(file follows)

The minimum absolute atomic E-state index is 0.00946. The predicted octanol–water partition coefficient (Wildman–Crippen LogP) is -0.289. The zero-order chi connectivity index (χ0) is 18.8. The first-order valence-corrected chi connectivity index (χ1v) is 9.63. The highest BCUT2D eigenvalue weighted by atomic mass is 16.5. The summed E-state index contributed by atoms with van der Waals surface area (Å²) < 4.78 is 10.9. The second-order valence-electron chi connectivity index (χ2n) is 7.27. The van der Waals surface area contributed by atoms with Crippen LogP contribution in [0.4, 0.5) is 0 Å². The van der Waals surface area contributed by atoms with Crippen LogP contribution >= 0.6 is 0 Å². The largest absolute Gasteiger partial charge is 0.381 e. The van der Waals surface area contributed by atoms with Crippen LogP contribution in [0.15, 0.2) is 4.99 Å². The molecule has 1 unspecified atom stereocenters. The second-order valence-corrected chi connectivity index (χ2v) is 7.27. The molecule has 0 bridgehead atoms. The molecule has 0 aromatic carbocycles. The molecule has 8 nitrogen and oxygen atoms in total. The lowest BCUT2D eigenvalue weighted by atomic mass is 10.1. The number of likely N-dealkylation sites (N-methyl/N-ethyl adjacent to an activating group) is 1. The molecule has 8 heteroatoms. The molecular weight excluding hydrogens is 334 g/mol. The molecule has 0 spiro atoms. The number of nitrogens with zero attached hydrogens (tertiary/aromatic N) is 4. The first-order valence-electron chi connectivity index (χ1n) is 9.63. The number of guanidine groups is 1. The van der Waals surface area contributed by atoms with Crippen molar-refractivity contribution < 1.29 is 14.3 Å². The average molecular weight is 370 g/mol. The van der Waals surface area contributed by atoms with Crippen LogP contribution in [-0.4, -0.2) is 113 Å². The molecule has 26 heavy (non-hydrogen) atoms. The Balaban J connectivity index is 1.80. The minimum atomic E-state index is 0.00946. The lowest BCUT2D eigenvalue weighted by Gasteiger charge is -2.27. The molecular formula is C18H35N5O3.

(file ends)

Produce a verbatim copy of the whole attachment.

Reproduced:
The minimum absolute atomic E-state index is 0.00946. The predicted octanol–water partition coefficient (Wildman–Crippen LogP) is -0.289. The zero-order chi connectivity index (χ0) is 18.8. The first-order valence-corrected chi connectivity index (χ1v) is 9.63. The highest BCUT2D eigenvalue weighted by atomic mass is 16.5. The summed E-state index contributed by atoms with van der Waals surface area (Å²) < 4.78 is 10.9. The second-order valence-electron chi connectivity index (χ2n) is 7.27. The van der Waals surface area contributed by atoms with Crippen LogP contribution in [0.4, 0.5) is 0 Å². The van der Waals surface area contributed by atoms with Crippen LogP contribution >= 0.6 is 0 Å². The largest absolute Gasteiger partial charge is 0.381 e. The van der Waals surface area contributed by atoms with Crippen LogP contribution in [0.15, 0.2) is 4.99 Å². The molecule has 1 unspecified atom stereocenters. The second-order valence-corrected chi connectivity index (χ2v) is 7.27. The molecule has 0 bridgehead atoms. The molecule has 0 aromatic carbocycles. The molecule has 8 nitrogen and oxygen atoms in total. The lowest BCUT2D eigenvalue weighted by atomic mass is 10.1. The number of likely N-dealkylation sites (N-methyl/N-ethyl adjacent to an activating group) is 1. The molecule has 8 heteroatoms. The molecular weight excluding hydrogens is 334 g/mol. The molecule has 0 spiro atoms. The number of nitrogens with zero attached hydrogens (tertiary/aromatic N) is 4. The first-order valence-electron chi connectivity index (χ1n) is 9.63. The number of guanidine groups is 1. The van der Waals surface area contributed by atoms with Crippen molar-refractivity contribution < 1.29 is 14.3 Å². The average molecular weight is 370 g/mol. The van der Waals surface area contributed by atoms with Crippen LogP contribution in [-0.4, -0.2) is 113 Å². The molecule has 26 heavy (non-hydrogen) atoms. The Balaban J connectivity index is 1.80. The minimum atomic E-state index is 0.00946. The lowest BCUT2D eigenvalue weighted by Gasteiger charge is -2.27. The molecular formula is C18H35N5O3.